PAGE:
French tax Residents : how your french income tax is calculated ?
Whether residing in France or not, if you receive income from a French source, such as rent, for example, you must declare this income and file a tax return in France. There is no reporting threshold, any income must be reported even if it is not taxable.
To determine your tax liability, the French tax authorities will first determine your total income, called your total “gross income”. Adjustments will then be made, to obtain your net taxable income. Your tax liability will be calculated gradually, depending on the composition of your household and the level of your income. The Income tax in France is calculated at the level of the “tax household”.
The household is composed of all the individuals collectively joined and constitute a single tax payer. Note that a single person may constitute a tax household. The tax is levied by the French government and concerns all income received by the member or members of the tax household (salary, property income, etc.).To be liable for income tax, you must be domiciled in France for tax purposes. Persons domiciled abroad for tax purposes may be liable to income tax in France when they receive income from French sources.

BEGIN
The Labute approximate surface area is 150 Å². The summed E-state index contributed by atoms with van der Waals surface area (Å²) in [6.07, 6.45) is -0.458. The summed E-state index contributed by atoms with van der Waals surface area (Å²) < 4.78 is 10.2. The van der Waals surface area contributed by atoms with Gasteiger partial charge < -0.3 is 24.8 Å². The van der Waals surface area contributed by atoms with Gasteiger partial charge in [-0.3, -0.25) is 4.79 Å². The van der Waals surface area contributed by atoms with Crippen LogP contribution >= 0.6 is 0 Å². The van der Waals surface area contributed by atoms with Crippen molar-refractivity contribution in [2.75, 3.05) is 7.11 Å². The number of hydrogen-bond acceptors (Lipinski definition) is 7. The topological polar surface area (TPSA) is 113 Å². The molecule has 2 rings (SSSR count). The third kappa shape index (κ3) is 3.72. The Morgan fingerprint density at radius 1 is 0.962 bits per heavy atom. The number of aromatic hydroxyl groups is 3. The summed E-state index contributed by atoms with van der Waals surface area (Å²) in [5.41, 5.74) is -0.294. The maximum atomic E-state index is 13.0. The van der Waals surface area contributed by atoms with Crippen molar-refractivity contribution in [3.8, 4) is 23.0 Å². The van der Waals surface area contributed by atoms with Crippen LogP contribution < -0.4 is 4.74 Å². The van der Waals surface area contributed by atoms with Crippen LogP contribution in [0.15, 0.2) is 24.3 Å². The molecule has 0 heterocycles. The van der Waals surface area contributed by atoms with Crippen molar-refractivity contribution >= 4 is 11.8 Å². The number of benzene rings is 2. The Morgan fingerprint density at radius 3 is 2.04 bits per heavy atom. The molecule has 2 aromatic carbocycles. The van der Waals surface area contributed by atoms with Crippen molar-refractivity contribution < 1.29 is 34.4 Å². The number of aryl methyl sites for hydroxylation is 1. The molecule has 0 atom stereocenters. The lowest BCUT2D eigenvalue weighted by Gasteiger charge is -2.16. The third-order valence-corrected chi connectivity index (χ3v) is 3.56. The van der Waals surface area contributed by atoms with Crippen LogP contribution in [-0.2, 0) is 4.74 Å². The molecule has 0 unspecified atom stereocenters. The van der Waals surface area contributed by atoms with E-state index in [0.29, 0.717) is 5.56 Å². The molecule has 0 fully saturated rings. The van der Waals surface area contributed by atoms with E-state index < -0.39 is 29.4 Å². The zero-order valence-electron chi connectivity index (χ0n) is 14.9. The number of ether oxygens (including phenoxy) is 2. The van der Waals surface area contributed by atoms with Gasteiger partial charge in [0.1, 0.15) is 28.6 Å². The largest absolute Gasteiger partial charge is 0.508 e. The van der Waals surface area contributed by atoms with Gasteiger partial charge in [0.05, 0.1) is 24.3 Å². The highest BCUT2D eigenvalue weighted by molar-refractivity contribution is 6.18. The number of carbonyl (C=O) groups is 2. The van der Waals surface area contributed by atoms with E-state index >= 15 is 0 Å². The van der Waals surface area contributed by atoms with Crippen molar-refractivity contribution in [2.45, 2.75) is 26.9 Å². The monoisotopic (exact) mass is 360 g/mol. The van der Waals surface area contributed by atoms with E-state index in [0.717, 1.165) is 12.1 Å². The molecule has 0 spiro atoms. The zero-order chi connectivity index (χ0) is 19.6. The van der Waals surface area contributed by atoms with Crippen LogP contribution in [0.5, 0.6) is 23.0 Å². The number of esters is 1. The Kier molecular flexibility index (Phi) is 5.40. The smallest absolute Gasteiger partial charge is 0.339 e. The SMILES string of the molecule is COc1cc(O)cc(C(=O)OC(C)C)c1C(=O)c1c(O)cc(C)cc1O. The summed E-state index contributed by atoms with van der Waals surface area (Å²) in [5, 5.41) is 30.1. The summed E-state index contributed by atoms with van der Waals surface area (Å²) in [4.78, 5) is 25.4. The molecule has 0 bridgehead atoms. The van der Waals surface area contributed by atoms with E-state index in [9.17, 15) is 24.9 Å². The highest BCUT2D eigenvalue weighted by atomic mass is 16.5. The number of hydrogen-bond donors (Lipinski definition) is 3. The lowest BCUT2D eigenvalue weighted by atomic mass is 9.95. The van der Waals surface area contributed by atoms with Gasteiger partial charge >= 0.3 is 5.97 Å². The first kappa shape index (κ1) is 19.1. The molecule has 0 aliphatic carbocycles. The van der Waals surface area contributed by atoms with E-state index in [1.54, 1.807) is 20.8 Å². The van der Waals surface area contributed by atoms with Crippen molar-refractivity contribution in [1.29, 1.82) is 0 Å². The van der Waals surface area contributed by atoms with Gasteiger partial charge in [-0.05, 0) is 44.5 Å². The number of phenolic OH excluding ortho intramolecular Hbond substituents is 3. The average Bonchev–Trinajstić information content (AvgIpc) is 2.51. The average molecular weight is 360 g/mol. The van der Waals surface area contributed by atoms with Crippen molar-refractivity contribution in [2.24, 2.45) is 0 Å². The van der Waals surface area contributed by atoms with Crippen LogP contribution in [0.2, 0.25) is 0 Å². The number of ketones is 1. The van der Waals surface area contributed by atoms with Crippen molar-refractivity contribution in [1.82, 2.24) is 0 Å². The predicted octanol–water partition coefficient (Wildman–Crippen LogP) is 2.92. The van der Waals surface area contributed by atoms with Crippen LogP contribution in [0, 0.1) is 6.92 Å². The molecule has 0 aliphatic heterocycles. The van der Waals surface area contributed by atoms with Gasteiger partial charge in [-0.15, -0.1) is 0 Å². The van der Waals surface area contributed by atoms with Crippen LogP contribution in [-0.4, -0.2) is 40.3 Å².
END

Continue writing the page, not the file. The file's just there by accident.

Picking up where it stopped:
the Income-tax is progressive in France, the higher the income, the higher the rate. This tax is calculated on the basis of a scale updated annually. The scale consists of 5 brackets.The following table shows the rates for 2022 :
Let’s illustrate with a quick example !
Example: Your net taxable income is €90,000 for 3 parts (a couple with 2 children). The quotient is therefore 90,000 € / 3 = 30,000 €.
The first 10,225 Euros of this quotient are taxed at 0%, i.e. 0 € to pay.
From 10,225 € to 26,070 €, that is 15,596 € of quotient, the tax rate is 11%. This represents 15 845 € * 11% = 1.742 €.
And finally, from 26 070 € to 30 000 €, that is 3 930 €, the tax rate is 30%. This represents €1,179.
The total is 0 € + 1 742 € + 1 179 € = 2.921 €.
This is multiplied by the number of units in the tax household (3 units). This gives a tax liability of € 8,763.
If the couple had no children, their tax liability would be 90,000/2=45,000 €, i.e. 0+1742+5679=7421 € multiplied by 2 parts, i.e. 14,842 €.
The children allow to reduce the taxation of 6.079 € which is equal to the difference to pay if they had no children (14.842) and with children (8.763).
However, there is a capping mechanism of 1592 € per half of the family.
The difference between the tax with two parts and 3 parts can therefore not exceed 3,184 euros (1592*2).
6079>3184 : the ceiling applies.
The new tax is therefore 14.842-3.184=11.658 €.
You will have to pay €11,658 in taxes. From this figure you will then deduct your possible tax reductions and credits.
Expert-Comptable – Chartered-Accountant